This is promising. OCLC and Cambridge are experimenting with ways to make bibliographic data openly available. Having a reliable, open, set of bibliographic records would encourage the development of innovative applications. Or, put differently, not having a standard way to refer to books and other works has inhibited innovation. The main impediment has been the prohibitions in the licenses for this data. Perhaps this new project indicates a willingness to let an open, public catalog be created.
OCLC Research and Cambridge University collaborate on Open Metadata project—28 Feb 2011
Library information provider OCLC Research, US, and Cambridge University have announced that both organisations will jointly conduct a six-month, JISC-funded investigation into the value of making collection metadata openly available in a sustainable manner.
The COMET (Cambridge OPen METadata) project will release a sub-set of bibliographic data from Cambridge University Library catalogues as linked data in multiple formats. This activity will test a number of technologies and methodologies for releasing open bibliographic data including XML, RDF, SPARQL, and JSON.
To enhance linking options, records will be enriched using two OCLC Research services to assign FAST (Faceted Application of Subject Terminology) and VIAF (Virtual International Authority File) headings. This will allow for effective information retrieval and semantic interoperability.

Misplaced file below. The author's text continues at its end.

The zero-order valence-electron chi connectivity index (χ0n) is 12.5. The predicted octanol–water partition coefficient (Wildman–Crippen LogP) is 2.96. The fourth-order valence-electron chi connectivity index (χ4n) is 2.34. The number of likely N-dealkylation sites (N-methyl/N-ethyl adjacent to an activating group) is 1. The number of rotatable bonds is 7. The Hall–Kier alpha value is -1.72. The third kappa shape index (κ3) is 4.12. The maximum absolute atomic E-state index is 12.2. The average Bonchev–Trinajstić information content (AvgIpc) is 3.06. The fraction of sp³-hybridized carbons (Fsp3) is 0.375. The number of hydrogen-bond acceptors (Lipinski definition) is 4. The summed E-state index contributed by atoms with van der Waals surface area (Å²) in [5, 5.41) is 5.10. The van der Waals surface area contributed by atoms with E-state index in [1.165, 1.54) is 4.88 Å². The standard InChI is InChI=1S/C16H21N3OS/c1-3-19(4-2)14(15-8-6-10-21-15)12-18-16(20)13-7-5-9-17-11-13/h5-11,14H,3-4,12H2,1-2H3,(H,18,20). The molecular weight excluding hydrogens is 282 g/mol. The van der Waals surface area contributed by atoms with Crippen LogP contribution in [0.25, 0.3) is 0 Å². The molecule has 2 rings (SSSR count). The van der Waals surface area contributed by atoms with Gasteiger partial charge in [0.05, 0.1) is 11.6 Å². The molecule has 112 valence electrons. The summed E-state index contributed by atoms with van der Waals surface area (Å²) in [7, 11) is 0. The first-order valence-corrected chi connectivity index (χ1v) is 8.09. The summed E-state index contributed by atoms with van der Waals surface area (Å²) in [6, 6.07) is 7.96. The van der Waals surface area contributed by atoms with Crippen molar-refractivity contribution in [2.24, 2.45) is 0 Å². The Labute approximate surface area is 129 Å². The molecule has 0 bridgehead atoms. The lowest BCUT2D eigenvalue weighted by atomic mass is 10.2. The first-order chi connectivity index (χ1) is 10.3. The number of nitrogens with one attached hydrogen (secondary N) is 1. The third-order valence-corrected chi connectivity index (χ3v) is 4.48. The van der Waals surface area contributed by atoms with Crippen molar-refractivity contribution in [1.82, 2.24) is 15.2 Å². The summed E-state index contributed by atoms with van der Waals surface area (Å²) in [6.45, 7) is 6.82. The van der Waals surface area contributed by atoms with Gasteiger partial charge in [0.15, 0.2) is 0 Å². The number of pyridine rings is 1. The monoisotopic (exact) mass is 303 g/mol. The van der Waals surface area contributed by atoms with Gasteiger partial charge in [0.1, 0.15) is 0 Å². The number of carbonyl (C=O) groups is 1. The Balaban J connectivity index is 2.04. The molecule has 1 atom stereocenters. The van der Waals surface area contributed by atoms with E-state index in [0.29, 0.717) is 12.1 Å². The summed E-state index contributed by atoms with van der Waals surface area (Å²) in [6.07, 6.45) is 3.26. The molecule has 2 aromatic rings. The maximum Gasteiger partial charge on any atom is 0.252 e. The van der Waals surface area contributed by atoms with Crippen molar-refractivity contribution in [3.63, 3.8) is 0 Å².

Starting in February 2011, COMET will document the availability of metadata for the library’s collections which can be released openly in machine-readable formats and the barriers which prevent other data from being exposed in this way.
It is expected that the project will bring value to the wider community by contributing substantially to the availability of open metadata. Linking to FAST and VIAF headings will demonstrate the potential usefulness of a structured semantic approach to data. The project will also look at the value data enrichment offers for resource discovery.